Lydia Ko has been No. 1 in the world for so long that it's easy to forget she is still a teenager trying to do normal things. Like driving a car.
Recently she passed the test in America so that she can drive on L-plates. "I'm definitely not driving over here, it's confusing enough in the (United) States,'' she said today. "I'm learning with my car rather than different cars. I've got a new car, a Lexus RCF, and it's not one of the easiest cars to start off learning. It's a fast car, I feel like I should be going 80 miles per hour but I'm only going 30 miles per hour, so I'm not doing the car much justice.
"But it's been fun. I've always been interested in driving. Everyone said 'it's like a golf kart' but they lied. It's nothing like a golf kart. It's fun and I've still got lots to learn, road rules…''
For the New Zealander, who won her national Open for the third time last week at Clearwater, has already carved out a hall-of-fame career before her full drivers' licence, adding her first major championship last year to a bulging curriculum vitae, as well as the No. 1 ranking.
"It's been going much faster than I would have expected,'' she said. "Obviously it was always my goal to be the No. 1 ranked player but I didn't imagine it to be when I was 17 or 18.''
Ko tees off tomorrow at 7.55am in her defence of the title she won at Royal Melbourne last year, alongside her friend and rival Minjee Lee from Perth, and Ha Na Jang, the world No. 9. It is a stellar group for the big crowds expected at The Grange.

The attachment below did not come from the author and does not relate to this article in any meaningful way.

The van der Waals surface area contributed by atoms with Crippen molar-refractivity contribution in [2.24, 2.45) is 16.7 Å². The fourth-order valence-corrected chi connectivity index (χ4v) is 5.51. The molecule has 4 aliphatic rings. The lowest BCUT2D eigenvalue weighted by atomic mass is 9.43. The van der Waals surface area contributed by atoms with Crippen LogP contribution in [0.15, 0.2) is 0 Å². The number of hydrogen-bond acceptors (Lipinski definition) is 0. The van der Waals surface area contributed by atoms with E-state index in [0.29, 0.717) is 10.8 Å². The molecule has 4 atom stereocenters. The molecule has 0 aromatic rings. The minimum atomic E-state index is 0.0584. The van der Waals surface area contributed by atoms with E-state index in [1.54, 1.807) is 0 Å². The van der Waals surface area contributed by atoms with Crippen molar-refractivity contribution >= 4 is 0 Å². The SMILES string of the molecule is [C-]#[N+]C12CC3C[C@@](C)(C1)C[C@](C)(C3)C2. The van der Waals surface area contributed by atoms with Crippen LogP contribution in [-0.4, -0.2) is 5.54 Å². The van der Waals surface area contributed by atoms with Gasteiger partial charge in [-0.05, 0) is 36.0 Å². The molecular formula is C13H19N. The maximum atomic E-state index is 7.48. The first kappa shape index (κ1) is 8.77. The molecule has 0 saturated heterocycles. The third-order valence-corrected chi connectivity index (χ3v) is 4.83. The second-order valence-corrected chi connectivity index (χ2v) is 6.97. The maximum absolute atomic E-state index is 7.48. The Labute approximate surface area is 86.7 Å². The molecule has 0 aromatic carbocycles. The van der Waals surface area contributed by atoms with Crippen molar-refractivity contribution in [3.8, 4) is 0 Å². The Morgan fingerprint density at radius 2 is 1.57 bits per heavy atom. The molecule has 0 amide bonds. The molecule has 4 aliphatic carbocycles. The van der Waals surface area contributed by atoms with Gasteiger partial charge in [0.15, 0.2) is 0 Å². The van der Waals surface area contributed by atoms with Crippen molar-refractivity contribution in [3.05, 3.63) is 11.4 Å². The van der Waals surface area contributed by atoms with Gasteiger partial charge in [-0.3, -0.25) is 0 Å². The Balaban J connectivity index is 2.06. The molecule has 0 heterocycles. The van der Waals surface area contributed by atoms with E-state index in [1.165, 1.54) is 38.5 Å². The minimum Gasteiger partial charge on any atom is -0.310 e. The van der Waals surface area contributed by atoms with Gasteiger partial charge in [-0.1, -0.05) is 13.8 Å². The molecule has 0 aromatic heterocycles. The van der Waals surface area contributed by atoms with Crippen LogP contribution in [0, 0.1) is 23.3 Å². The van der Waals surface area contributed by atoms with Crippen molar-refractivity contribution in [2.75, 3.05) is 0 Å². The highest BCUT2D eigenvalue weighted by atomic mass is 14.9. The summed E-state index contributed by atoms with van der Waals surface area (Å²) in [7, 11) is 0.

Going by her form at home in NZ last week, she will start favorite here, although she scoffs at the notion that it is her tournament to lose. "Just because I'm the No. 1 ranked player doesn't mean I necessarily win every week, that's the most important thing. Some people think that because you are No. 1 you should win every week and No. 2 should come second every week. But if you finished second every single week, you'd probably be the No. 1 ranked player in the world. All these rankings and points they come after what we do on the course. When I'm out there I'm not thinking 'she's No. 40 in the world' or 'she's fifth in the world'. We're all out there, we're all tour players, that's the important thing.''
The Open, she says, is an event that ''speaks for itself'', noting that some of the greats of the game continue to join the ranks trying to win. "It's great the legends keep coming back, players like Laura Davies and Karrie Webb are always enjoying it. It shows what a quality field it is. In the Australian Open we play on some of the best courses we play all year.''
Ko took a month off without touch a club at the end of last season to freshen up. "It's a long season. You only think there's 34 events on the calendar but you're away from home a long time. There's a lot of stress, physically and mentally, so to me, taking that month off was important for me to just keep being fresh the rest of the season.''